But being that what you seem to be wanting to copy is just a avi file, why don't just see it with Linux? Mplayer would be a good choice to watch movies if that's what you are really looking for.
 
Old 01-30-2008, 11:35 PM   #9
delta48
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Wink ntfs-3g

You can tried installing ntfs-3g, it works fine to write ntfs partitions.

and adding a line like this in your fstab

/dev/hda1 /mnt/winXP ntfs-3g defaults,uid=1000,umask=002 0 0

only change the uid by your's and the mount point to whatever you want.

Last edited by delta48; 01-31-2008 at 01:20 AM.
 
Old 01-31-2008, 01:41 AM   #10
okos
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I use ntfs-3g all the time. All of my mp3s are on ntfs and I play them on amarok.
Read the following:
http://www.linux-ntfs.org/doku.php?id=ntfs-en
Install fuse and ntfs-3g.
Once installed, follow the examples for the fstab or just mounting windows in the above link.

You may want change permissions in your fstab to rw for all users.
Mine looks like this:
/dev/hdc1 /win ntfs-3g rw,auto,user,exec 0 0

Last edited by okos; 01-31-2008 at 01:48 AM.
 
Old 01-31-2008, 04:56 PM   #11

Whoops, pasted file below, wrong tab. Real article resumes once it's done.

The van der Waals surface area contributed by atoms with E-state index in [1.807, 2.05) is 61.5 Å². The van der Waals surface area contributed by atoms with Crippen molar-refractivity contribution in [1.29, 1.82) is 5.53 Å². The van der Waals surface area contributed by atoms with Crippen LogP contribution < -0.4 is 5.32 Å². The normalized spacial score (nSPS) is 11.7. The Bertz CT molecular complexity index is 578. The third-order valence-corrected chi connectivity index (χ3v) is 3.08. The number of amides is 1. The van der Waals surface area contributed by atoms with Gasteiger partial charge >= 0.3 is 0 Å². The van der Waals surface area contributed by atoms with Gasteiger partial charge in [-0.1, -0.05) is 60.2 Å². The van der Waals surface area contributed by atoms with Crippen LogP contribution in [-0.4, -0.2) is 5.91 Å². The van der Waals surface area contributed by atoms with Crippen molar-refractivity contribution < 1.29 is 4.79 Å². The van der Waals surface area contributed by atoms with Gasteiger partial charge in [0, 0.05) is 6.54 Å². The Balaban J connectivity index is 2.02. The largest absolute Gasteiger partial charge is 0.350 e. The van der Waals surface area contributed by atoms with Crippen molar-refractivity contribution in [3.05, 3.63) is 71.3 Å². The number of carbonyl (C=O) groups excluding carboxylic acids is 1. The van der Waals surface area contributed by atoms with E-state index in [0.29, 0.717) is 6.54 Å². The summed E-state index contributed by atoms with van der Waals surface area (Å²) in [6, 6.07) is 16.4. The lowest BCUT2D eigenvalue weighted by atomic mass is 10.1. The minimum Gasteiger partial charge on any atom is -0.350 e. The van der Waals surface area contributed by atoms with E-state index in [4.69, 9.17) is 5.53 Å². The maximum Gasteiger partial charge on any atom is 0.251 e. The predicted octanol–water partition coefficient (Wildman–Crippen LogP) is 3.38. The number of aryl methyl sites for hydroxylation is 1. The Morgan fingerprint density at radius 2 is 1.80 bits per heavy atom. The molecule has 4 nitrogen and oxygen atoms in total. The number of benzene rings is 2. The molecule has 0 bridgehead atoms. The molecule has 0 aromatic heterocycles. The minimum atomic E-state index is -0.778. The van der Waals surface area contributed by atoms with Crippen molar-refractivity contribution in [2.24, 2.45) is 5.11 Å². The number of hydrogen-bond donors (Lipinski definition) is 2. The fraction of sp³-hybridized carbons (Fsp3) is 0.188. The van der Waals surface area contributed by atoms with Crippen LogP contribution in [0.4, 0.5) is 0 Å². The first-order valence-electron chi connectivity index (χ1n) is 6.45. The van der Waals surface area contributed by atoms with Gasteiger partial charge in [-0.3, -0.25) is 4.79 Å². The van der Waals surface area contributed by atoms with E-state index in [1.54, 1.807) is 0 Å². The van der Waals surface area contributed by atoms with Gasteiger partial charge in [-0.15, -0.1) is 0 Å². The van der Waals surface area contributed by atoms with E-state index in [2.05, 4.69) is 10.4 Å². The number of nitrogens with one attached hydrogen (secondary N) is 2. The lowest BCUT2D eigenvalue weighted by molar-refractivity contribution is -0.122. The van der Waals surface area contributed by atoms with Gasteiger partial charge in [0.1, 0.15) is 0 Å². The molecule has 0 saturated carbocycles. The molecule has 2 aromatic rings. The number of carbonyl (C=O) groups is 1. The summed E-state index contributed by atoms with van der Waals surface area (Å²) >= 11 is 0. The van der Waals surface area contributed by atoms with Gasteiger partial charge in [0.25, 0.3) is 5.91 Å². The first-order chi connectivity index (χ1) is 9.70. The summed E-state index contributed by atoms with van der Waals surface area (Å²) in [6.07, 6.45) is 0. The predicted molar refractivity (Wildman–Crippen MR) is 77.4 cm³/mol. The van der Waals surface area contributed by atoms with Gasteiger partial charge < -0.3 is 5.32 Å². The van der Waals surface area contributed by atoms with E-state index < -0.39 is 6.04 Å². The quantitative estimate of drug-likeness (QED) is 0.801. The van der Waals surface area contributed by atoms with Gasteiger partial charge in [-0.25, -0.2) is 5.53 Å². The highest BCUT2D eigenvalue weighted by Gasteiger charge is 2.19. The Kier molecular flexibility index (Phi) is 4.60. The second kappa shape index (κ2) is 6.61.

dM3nt0r
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Ok so Ive installed ntfs-3g and I want to add the line
/dev/hda1 /mnt/winXP ntfs-3g defaults,uid=1000,umask=002 0 0
but how do I find out the uid for my drive?
 
Old 01-31-2008, 10:58 PM   #12
okos
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Quote:
Originally Posted by dM3nt0r View Post
Ok so Ive installed ntfs-3g and I want to add the line
/dev/hda1 /mnt/winXP ntfs-3g defaults,uid=1000,umask=002 0 0
but how do I find out the uid for my drive?
Uid refers to the user identification or group identification.
I am not totally sure about uid for I also am a noob and I am not sure about your distro. However, try the following to see all of the uids.
Code:
less /etc/group
I did not have to determine the uid when I entered the fstab as I had stated above.

update:
you can also find the uids as follows
Code:
less /etc/passwd
Hope this helps
okos

Second update:
Here is an excerpt from the link I previously gave on how to mount your windows.

Quote:
4.5 How do I mount an NTFS Volume?

First of all, it might be an idea to check that your kernel understands NTFS. The command below will give a list of all the filesystems that Linux understands. If you see ntfs, then you are OK. Also it might be a good idea to read the mount manual, man 8 mount.

cat /proc/filesystems

Next you need to create a place to mount the NTFS Volume. Then you can mount it.

mkdir /mnt/windows
mount /dev/hda1 /mnt/windows -t ntfs -r

If this gives you the error “The device /dev/hda1 doesn't exist”, see Section 4.3

To alter the permissions of the mounted filesystem, see the umask option in Section 4.6. If you would like to have the volume mounted automatically at boot time, see Section 4.10.

When you have finished, you can unmount the partition with either of:

umount /mnt/windows
umount /dev/hda1

Last edited by okos; 01-31-2008 at 11:27 PM.
 
Old 02-01-2008, 03:53 PM   #13
delta48
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The command id will give your id number
Code:
id -u

Last edited by delta48; 02-01-2008 at 04:03 PM.